Maydi exclusively selects noble materials such as merino wool from Argentine Patagonia —including spun spinning—, mohair, Argentine Puna llama, baby alpaca, cotton, raw silk, linen and bamboo.
Among the main materials used Argentine organic merino stands out. It’s comparable with precious fibers (such as cashmere and alpaca) for its finesse, brightness and softness. Thus, the particular Merino® wool that she uses is backed by a productive process that takes care of environment, animal´s and development of people and organizations that participate in the entire value chain.
Adheres to principles of fair trade. For that reason, her designs assure an equitable retribution to the Argentine local artisans of Buenos Aires province, with whom she develops and produces in collaboration; as well as respect for the legacy of their craft and art.
Improves workplace security conditions, encouraging them to work from their own homes, while ensuring their rights and dignity with transparency.
Promotes equality of opportunities for craftswomen: she considers that they are a clear affirmation women’s importance as social transmitters of life and culture.
Promotes craftsmanship by revaluing two ancestral techniques: loom and crochet. Weaving loom is one of the oldest cultural traditions of aboriginal peoples. Crochet originates in ancient techniques of South America, Arabia and China, having first found evidence in s. XVI Europe.
Proposes reconnecting with the ancestral transmission imbricated in manual textiles, in a contemporary way and making her creations known to the whole world.
Considers that each piece is the story that the artisan is telling in their piece: for this reason they are unique works.
Affirms as her greatest challenge that young people preserve their identity by learning these techniques.
Maydi is supplied with fine Merino wool from the Argentine Patagonia, certified Wildlife Friendly © as it is obtained in coexistence with the native wildlife species. The wool Merino de Península Valdés © is produced by a group of ranchers keeping sheep numbers according to the conservation of the native vegetation, and allowing the native herbivores like guanacos and Darwin’s rheas to thrive in their ranches. Also, these ranchers are committed to coexist with the native predators like pumas, wild cats and foxes by using non-lethal methods to avoid predation on the sheep, like the introduction of livestock guardian dogs, while favoring native predator-prey interactions. All these procedures and actions are based on scientific research conducted by scientists of the National Research Council of Argentina, in collaboration with two non Government organizations such as the Wildlife Conservation Society and the Fundación Vida Silvestre Argentina. We are proud to work with all our partners in order to account for the production process which takes care of the environment, the well-being of animals and the development of individuals and organizations involved in the entire value chain.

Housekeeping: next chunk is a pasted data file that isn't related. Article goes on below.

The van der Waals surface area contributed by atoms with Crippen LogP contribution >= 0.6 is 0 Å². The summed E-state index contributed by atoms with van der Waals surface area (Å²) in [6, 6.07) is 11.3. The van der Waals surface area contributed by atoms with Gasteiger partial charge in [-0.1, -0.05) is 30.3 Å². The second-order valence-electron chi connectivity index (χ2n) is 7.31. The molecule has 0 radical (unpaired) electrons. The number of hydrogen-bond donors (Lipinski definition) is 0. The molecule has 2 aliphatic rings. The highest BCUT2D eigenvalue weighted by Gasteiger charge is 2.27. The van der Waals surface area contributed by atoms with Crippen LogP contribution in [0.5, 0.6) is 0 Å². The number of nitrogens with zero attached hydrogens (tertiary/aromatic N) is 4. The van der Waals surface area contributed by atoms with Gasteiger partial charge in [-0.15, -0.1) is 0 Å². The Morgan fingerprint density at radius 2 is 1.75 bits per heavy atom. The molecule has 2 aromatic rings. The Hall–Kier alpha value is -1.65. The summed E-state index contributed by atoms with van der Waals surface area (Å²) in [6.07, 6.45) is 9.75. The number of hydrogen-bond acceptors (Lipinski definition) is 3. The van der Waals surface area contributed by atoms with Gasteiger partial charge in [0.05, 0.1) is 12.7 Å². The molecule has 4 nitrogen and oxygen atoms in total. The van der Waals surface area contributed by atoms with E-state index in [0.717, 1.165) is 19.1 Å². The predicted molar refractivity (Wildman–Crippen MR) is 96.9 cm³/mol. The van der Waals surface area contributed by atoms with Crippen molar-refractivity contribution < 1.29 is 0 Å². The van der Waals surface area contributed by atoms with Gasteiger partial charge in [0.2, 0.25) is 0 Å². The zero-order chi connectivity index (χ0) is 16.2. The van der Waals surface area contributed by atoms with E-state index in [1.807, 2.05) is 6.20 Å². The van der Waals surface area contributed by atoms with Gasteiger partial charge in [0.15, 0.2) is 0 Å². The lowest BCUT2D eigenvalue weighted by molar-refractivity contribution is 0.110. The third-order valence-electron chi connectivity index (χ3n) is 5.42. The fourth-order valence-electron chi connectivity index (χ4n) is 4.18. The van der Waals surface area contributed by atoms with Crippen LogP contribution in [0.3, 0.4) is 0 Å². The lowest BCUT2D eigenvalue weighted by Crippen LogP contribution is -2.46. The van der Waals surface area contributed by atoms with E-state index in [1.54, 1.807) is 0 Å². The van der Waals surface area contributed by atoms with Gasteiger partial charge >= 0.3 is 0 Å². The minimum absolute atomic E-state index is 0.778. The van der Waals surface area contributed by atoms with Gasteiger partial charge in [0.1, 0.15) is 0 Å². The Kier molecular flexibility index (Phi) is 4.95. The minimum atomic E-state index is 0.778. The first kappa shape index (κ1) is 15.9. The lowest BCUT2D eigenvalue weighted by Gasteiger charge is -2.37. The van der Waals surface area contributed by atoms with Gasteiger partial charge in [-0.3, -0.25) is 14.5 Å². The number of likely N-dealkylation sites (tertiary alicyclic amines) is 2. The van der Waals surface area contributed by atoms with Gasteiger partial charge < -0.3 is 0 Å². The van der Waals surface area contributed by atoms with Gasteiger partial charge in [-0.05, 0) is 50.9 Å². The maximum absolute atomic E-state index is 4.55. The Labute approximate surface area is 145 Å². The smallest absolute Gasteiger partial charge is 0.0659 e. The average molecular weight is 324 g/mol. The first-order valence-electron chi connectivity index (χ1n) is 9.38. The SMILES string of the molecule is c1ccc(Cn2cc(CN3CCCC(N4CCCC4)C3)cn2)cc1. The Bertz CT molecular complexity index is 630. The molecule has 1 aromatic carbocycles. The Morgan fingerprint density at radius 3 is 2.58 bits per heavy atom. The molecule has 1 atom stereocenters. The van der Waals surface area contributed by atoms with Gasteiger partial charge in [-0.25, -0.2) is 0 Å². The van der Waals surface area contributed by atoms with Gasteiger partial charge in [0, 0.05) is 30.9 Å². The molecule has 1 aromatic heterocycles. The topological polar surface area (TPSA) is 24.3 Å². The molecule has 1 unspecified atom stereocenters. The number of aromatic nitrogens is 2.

CARE AND STORAGE INSTRUCTIONS
When hand washing is advised, we recommend the following method:
- Gently hand wash in cool water (up to 85°F) with a mild soap.
- Do not use the hand wash cycle in a washing machine.
- Never use chlorine bleach.
- Gently press to remove excess water. Do not wring or twist; handle gently to avoid wrinkles and distortion.
- Dry flat (lay horizontally for drying).
- Block to dry (reshape to original dimensions while drying).
- Smooth by hand while wet to remove wrinkles and straighten the seams and facings.
- Store hand-knit and hand-loomed sweaters flat. As a general precaution, we do not advise hanging knit garments.
- To avoid moth damage, take normal mothproofing precautions.